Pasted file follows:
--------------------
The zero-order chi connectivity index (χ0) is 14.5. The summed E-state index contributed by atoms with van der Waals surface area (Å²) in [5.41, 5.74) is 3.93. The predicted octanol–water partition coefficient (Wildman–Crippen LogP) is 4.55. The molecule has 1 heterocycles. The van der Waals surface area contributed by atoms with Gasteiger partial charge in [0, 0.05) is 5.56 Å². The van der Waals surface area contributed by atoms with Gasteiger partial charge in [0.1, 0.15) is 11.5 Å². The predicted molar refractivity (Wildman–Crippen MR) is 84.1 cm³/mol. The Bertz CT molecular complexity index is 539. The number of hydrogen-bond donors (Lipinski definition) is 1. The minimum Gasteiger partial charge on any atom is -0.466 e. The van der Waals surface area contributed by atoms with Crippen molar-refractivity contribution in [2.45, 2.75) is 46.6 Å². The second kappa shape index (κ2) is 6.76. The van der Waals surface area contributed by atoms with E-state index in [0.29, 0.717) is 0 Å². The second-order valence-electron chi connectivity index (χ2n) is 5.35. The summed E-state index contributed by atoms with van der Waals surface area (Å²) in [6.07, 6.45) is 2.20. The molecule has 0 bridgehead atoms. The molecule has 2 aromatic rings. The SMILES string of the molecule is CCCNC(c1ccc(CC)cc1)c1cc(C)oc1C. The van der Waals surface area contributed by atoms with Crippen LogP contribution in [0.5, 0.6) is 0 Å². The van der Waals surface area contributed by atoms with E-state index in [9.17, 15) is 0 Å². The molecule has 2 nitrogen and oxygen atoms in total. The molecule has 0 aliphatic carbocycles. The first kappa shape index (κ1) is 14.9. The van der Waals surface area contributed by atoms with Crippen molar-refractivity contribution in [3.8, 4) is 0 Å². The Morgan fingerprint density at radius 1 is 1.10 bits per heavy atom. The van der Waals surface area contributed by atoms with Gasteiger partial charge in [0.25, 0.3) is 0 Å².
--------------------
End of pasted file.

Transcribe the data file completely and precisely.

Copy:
The zero-order chi connectivity index (χ0) is 14.5. The summed E-state index contributed by atoms with van der Waals surface area (Å²) in [5.41, 5.74) is 3.93. The predicted octanol–water partition coefficient (Wildman–Crippen LogP) is 4.55. The molecule has 1 heterocycles. The van der Waals surface area contributed by atoms with Gasteiger partial charge in [0, 0.05) is 5.56 Å². The van der Waals surface area contributed by atoms with Gasteiger partial charge in [0.1, 0.15) is 11.5 Å². The predicted molar refractivity (Wildman–Crippen MR) is 84.1 cm³/mol. The Bertz CT molecular complexity index is 539. The number of hydrogen-bond donors (Lipinski definition) is 1. The minimum Gasteiger partial charge on any atom is -0.466 e. The van der Waals surface area contributed by atoms with Crippen molar-refractivity contribution in [2.45, 2.75) is 46.6 Å². The second kappa shape index (κ2) is 6.76. The van der Waals surface area contributed by atoms with E-state index in [0.29, 0.717) is 0 Å². The second-order valence-electron chi connectivity index (χ2n) is 5.35. The summed E-state index contributed by atoms with van der Waals surface area (Å²) in [6.07, 6.45) is 2.20. The molecule has 0 bridgehead atoms. The molecule has 2 aromatic rings. The SMILES string of the molecule is CCCNC(c1ccc(CC)cc1)c1cc(C)oc1C. The van der Waals surface area contributed by atoms with Crippen LogP contribution in [0.5, 0.6) is 0 Å². The van der Waals surface area contributed by atoms with E-state index in [9.17, 15) is 0 Å². The molecule has 2 nitrogen and oxygen atoms in total. The molecule has 0 aliphatic carbocycles. The first kappa shape index (κ1) is 14.9. The van der Waals surface area contributed by atoms with Crippen molar-refractivity contribution in [3.8, 4) is 0 Å². The Morgan fingerprint density at radius 1 is 1.10 bits per heavy atom. The van der Waals surface area contributed by atoms with Gasteiger partial charge in [0.25, 0.3) is 0 Å².